Monk Fruit Extract

This substitute for sugar is extracted from a fruit known as monk fruit, typically found in southern China and Thailand. For centuries people have been using the medicinal benefits of this fruit to cure a cough, constipation, diabetes etc. Monk fruit is not sweet because of the natural sweetness available in most of the fruits. Mont fruit acquires its sweetness from powerful antioxidants called mogrosides. Monk fruit compounds are up to 300 times sweeter than cane sugar, however, they come with zero calories.

Stevia (Steviol Glycosides)

Use 1 teaspoon for a cup of sugar

This sweetener is extracted from stevia leaves called Stevioside and Rebaudioside A. This natural sweetener taste little different from sugar, zero calories and is almost 200 times sweeter than processed sugar. Stevia is helping in lowering the blood pressure. It is also considered to be beneficial for diabetic patients.

Splenda (Sucralose)

Use cup for a cup of sugar

Splenda, 600 times sweeter than sugar, is an artificial no-calorie sweetener. Do not use this sweetener in recipes where sugar is responsible for structure and texture, for example frosting a cake. Splenda cannot be used for activating the yeast. Baking time with Splenda will reduce by about 15 – 20% in cookies. Although the baked items with Splenda taste equally good, they don’t stay fresh for longer period. If you wish to keep them fresh for longer, you should consider them keeping in the refrigerator. Some studies talk about the detrimental effects of Sucralose and you might like to read them before you think of using Splenda.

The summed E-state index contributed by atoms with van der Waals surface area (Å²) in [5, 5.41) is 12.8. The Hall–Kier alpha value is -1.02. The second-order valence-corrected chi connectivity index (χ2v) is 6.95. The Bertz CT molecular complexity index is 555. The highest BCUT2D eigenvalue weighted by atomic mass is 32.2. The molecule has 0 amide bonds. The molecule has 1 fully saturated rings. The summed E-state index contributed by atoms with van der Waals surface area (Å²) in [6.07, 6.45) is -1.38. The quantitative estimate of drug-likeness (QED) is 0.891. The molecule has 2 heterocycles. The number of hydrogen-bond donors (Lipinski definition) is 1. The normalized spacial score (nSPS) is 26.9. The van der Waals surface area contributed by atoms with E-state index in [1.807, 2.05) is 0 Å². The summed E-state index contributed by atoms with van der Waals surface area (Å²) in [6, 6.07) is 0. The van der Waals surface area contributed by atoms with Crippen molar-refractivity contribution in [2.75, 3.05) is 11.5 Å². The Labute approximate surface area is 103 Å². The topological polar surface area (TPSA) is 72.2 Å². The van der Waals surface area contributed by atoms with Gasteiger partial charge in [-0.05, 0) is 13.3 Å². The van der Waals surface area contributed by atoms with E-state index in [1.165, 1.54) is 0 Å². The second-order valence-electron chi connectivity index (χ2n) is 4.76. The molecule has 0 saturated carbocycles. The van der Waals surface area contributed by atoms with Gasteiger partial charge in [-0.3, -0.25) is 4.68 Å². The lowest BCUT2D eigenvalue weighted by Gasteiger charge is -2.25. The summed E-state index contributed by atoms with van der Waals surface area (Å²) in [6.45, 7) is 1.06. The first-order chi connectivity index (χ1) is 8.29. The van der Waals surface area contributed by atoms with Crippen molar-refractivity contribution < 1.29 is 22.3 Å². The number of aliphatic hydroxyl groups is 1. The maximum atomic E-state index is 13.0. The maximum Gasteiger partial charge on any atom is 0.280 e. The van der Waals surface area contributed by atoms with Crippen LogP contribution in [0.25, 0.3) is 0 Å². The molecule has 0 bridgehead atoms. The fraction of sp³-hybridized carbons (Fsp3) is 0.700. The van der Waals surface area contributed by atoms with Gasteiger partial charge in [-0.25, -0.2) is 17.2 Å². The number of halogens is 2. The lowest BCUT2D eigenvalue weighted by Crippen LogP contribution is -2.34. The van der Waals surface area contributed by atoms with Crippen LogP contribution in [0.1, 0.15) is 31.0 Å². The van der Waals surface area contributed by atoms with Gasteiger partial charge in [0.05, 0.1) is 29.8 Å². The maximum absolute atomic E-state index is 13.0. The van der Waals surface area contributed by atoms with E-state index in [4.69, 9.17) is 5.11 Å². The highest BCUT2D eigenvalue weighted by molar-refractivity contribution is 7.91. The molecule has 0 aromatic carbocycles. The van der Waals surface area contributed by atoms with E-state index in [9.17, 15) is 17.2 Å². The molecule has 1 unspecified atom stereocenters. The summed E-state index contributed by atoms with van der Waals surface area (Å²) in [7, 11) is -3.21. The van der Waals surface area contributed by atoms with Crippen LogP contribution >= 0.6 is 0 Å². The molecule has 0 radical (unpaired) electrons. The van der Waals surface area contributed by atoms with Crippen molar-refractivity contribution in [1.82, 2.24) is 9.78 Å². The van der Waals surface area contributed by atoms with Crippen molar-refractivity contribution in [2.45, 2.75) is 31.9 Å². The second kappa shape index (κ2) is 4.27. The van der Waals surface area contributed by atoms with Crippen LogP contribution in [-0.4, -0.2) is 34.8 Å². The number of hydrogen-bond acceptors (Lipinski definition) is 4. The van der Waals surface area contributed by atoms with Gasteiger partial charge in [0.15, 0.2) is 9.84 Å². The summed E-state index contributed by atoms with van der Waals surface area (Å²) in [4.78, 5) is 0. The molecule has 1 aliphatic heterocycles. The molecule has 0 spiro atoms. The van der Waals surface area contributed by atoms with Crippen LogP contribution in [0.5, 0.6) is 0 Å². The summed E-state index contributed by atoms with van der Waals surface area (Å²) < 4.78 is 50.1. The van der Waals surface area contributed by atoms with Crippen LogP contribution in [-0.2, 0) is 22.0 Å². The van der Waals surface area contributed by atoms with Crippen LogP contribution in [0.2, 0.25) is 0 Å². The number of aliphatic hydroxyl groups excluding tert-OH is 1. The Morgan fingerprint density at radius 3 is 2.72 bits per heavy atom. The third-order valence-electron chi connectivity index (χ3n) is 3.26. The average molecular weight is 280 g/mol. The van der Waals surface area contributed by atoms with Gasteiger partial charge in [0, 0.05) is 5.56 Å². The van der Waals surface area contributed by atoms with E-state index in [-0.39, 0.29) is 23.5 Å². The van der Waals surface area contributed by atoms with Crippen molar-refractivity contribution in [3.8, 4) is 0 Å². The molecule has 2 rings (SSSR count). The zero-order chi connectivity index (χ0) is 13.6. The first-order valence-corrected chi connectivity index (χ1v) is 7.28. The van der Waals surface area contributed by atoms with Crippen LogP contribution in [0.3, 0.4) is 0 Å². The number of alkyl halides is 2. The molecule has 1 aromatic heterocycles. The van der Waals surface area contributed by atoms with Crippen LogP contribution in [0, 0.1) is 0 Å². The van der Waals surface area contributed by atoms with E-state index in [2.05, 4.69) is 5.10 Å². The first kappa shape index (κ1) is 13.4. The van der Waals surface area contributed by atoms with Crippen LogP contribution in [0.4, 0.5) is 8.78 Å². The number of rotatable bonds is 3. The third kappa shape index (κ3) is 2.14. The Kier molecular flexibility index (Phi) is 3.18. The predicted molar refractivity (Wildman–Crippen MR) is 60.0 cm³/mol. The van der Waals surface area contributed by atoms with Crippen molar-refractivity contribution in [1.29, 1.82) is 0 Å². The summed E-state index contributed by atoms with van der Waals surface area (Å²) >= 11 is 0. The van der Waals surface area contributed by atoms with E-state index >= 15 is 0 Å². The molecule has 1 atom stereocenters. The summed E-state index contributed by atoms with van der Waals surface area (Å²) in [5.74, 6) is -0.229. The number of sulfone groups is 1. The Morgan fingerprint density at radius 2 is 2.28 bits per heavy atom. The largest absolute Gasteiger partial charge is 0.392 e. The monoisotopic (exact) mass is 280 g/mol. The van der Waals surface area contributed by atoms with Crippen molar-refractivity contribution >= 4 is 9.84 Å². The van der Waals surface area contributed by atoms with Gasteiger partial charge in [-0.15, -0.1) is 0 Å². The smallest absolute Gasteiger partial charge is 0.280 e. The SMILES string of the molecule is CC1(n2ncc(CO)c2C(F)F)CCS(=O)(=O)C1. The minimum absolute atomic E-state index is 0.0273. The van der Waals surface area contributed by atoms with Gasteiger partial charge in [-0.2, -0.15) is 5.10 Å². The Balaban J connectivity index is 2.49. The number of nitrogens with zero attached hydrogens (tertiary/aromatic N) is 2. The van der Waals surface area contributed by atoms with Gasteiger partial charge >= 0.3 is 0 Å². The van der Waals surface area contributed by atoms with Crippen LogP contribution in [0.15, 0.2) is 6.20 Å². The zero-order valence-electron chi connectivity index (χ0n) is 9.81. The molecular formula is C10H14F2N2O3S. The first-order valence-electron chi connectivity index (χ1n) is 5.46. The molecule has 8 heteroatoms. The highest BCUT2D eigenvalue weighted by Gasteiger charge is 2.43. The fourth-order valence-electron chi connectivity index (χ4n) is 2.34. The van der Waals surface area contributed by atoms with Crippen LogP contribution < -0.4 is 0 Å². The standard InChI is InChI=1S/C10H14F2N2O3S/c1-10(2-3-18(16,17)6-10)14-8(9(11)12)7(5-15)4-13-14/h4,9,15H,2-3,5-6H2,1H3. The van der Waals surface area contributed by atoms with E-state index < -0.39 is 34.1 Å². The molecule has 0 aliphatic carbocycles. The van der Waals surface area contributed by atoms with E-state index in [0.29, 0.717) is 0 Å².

1 tab for 1 teaspoon of sugar

It tastes like sugar is significantly low in calories and aids in weight control. It is almost 200 times sweeter than table sugar. Even the diabetic people can enjoy the sweetness of Aspartame without increasing their blood sugar levels. Aspartame is less suitable for baking as it is unstable to heat. Because of this Aspartame has lost its sheen to Sucralose.


One of the earlier artificial sweeteners which is almost 300 times sweeter than sugar. Saccharin is unstable to heat and hence needs to be used in combination with sugar or another sweetener. Saccharin also has an aftertaste and hence should not be used standalone.  The advantage of saccharin is that it does interfere with your triglycerides or glucose levels in the blood. To make the best use of Saccharine and make delicious recipes, consider checking recipes as sweetnlow.

This article is a part a series called Baking Tutorials for Beginners

  1. Why should you bake at home
  2. History of baking
  3. Baking Books for Beginners
  4. Basic Baking Tools
  5. Baking conversion table
  6. Difference between baking powder and baking soda
  7. Different types of sweeteners -> you are here
  8. Coming Soon…

See you in the next post.

Sonia Gupta

About the author

I am a Baking Instructor, Blogger, YouTuber, and Recipe Creator. I love to experiment with my camera tell stories through my pictures.

  • Mam what is raw cane sugar plz suggest the link to purchase. and how to make or get jaggery powder

  • Comment:thank you Sonia, I have been looking for a way to bake with other sweeteners, and you have done well by sharing thank you

  • Hi Sonia, very useful, informative write up!! Thanks for shedding g light on some of the sweeteners we are using blindly without knowing it’s properties!! This info should be archived! All Baker’s should keep this handy!!??